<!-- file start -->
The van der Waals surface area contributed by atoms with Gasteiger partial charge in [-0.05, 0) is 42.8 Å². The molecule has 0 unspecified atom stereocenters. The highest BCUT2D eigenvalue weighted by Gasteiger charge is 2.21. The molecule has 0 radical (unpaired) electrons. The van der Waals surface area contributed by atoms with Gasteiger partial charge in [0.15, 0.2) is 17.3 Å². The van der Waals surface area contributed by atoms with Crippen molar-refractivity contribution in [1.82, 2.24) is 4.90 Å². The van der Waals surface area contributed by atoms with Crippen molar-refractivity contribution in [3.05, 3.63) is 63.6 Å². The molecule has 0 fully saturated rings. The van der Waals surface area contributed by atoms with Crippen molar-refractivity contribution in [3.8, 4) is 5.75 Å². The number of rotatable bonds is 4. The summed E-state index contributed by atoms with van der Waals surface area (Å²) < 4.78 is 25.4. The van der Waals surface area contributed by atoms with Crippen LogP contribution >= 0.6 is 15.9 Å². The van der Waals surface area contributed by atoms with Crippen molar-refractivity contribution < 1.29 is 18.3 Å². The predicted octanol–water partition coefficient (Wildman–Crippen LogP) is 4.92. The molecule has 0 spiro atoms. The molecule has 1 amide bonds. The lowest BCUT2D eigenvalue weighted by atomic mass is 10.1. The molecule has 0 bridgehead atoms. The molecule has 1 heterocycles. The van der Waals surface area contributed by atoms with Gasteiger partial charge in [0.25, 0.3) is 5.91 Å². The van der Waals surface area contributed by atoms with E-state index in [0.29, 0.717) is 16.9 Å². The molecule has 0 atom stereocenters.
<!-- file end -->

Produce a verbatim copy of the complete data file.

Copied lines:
The van der Waals surface area contributed by atoms with Gasteiger partial charge in [-0.05, 0) is 42.8 Å². The molecule has 0 unspecified atom stereocenters. The highest BCUT2D eigenvalue weighted by Gasteiger charge is 2.21. The molecule has 0 radical (unpaired) electrons. The van der Waals surface area contributed by atoms with Gasteiger partial charge in [0.15, 0.2) is 17.3 Å². The van der Waals surface area contributed by atoms with Crippen molar-refractivity contribution in [1.82, 2.24) is 4.90 Å². The van der Waals surface area contributed by atoms with Crippen molar-refractivity contribution in [3.05, 3.63) is 63.6 Å². The molecule has 0 fully saturated rings. The van der Waals surface area contributed by atoms with Crippen molar-refractivity contribution in [3.8, 4) is 5.75 Å². The number of rotatable bonds is 4. The summed E-state index contributed by atoms with van der Waals surface area (Å²) < 4.78 is 25.4. The van der Waals surface area contributed by atoms with Crippen LogP contribution >= 0.6 is 15.9 Å². The van der Waals surface area contributed by atoms with Crippen molar-refractivity contribution < 1.29 is 18.3 Å². The predicted octanol–water partition coefficient (Wildman–Crippen LogP) is 4.92. The molecule has 0 spiro atoms. The molecule has 1 amide bonds. The lowest BCUT2D eigenvalue weighted by atomic mass is 10.1. The molecule has 0 bridgehead atoms. The molecule has 1 heterocycles. The van der Waals surface area contributed by atoms with Gasteiger partial charge in [0.25, 0.3) is 5.91 Å². The van der Waals surface area contributed by atoms with E-state index in [0.29, 0.717) is 16.9 Å². The molecule has 0 atom stereocenters.